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The Weir at TriState
Tower of Babble at Bank Street
The Importance of Being Earnest at Holmdel
Zoo Story at Black Box
And Then There Were None at Shadowlawn
Butterflies are Free at Shadowlawn
Bus Stop at Monmouth Players
Diary of Anne Frank at TriState
A Life in the Theater at Two River


The Week of July 18 - 25, 2003

Importance Of Being Earnest A Classy Comedy Oscar Wilde's wit well served in Holmdel

By Philip Dorian

In The importance of Being Earnest, a character comments on a line just spoken: 'It is perfectly phrased,' he says. No assessment of Oscar Wilde's 1805 masterpiece could be more succinct - or more accurate. From opening scene to closing, Wilde's cultivated wit never falters: every speech, every line, is... well, perfectly phrased. This is one of the classiest comedies in the English language, and the Holmdel Theatre Company is equally classy for even attempting it. Their attempt is anything but in vain; it is an admirable production.

The plot is tissue thin. In the comedy-of-manners Wilde himself sub-titled a 'trivial comedy for serious people,' the Irish playwright employed farce and even elements of melodrama to send up contemporary London society. Algernon Moncrieff (Michael Gabiano) poses as Jack Worthing (Clifford Sofield)'s fictitious brother Ernest in order to court Jack's ward Cecily Cardew (Lea Eckert). Visiting them is Lady Bracknell (Eric Garcia) who opposes Jack's marriage to her daughter Gwendolyn (Angela DeMatteo) because of his uncertain lineage. Via several contrived plot twists, Algernon's deception is short-lived, Jack's parentage is deemed respectable and the couples are happily united at plays end.

The spirit of the play lies in what the characters say rather than on what they do. As a critic of the time wrote, 'they speak a kind of beautiful nonsense, the language of high comedy.' Holmdel director Ken Wiesinger recognizes that the language is the star of Earnest, and his production supports that belief. This is an intelligent staging, which is not to say it is stodgy or cold. Wiesinger's respect for the play is obvious, and his cast generally strikes the right balance between playing for laughs and for meaning.

Gabiano and Sofleld are a smooth team. With polished upper crust accents, pinpoint timing and seeming ease, they miss not a nuance of the good-natured badinage between the two friends. If Sofield's Jack is the straight man, it's due partly to the slant of the writing and partly to the high style and expressive performance of Gabiano, whose face is a pliable relief map. With big, dark 3-D eyes that light up with delight at his characters deviltry, Gabiano does double- and triple-takes, strikes jaunty poses and presents an Algernon who enjoys every minute of his existence.

Gwendolyn and Cecily are shamelessly, however innocently, flirtatious, and DeMatteo and Eckert are both excellent in their scenes with the men. DeMatteo's Gwendolyn is properly refined, exuding finishing-school charm; she and Sofield are a proper, proper pair. Eckert is believably bubbly, barely able to contain Cecily's 17-year-old ebullience, Her love for the older (here, maybe a bit too older) Algernon is more like a crush, but she (and DeMatteo) look so absolutely smashing in demurely appealing late 19th century dresses, that any such cavils go by the board. Wilde is spoofing the gender-power (it's hardly sexual) of such pampered, privileged young women over equally vacuous men, and the four play it just fine. In their lengthy scene together, the two women are less effective, falling into an "anything you can do I can do better" acting trap. They take cues from each others performances rather than their characters, and falsetto squeaky-toys result. But with the suitors, the individual irrepressibility returns.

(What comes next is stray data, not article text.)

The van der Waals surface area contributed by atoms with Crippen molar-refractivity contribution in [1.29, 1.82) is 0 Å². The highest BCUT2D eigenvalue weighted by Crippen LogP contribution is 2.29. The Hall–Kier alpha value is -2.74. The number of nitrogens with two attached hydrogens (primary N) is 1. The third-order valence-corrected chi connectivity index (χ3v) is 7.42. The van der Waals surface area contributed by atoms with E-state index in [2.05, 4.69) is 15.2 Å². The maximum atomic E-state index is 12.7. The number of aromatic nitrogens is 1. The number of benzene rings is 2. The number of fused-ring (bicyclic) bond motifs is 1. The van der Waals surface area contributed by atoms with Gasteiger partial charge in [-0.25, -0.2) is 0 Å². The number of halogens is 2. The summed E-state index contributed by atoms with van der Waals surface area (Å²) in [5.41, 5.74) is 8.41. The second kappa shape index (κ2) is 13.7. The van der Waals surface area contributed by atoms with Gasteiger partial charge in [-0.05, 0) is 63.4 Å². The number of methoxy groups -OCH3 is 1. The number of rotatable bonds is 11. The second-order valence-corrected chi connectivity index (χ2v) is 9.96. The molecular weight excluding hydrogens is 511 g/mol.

There is an Ill-advised, occasionally observed tradition of men playing Lady Bracknell, one of the all-time great female character roles. Lady Bracknell's scenes are lengthy, rich with content and essential to the play. Eric Garcia plays her in Holmdel as pure caricature. He moves, looks and acts more like Norman Schwarzkopf than like a self-satisfied dowager, notwithstanding his painted cheeks and outsized pointy bosom. He even wields Lady Bracknell's cane like a swagger stick, completing the image. Garcia played the same role in college; it might have been a lark then and there, but this is now and here.

The play more than survives. As Miss Prism, Mary Lawrence is equal tads under-prim and over-glamorous, and Stephen Hirsekorn overacts Reverend Chasuble, but their significance in the play's unlikely wrapup is well served regardless. Bob Senkewicz brings more than meets the eye to the two below-stairs butler roles. Adam Hayek's set designs are excellent; the arched backdrop goes from a luxuriously draped drawing room to an airy outdoor garden with ease. Rose Riccardi's lighting complements the transition, and the 1890s costumes, whether collected, designed, sewn, whatever by Rachel Harris, are a visual highlight of the show.

The aural highlights are Oscar Wilde's endless run of elegant bon mots. On an accepted marriage proposal: "Then the excitement is all over. The very essence of romance is uncertainty.' And about women who flirt with their own husbands: "It looks so bad. It is simply washing one's clean linen in public." One's clean linen... perfectly phrased.

'The Importance of Being Earnest' plays Friday and Saturday evenings at 8 p.m. and Sunday afternoons at 3 through July 26 at the Duncan Smith Theater on the grounds of Holmdel High School. Tickets are $18 ($12 for students and seniors) and may be reserved at (732) 946-0427.

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Bob Senkewicz / Howell, New Jersey /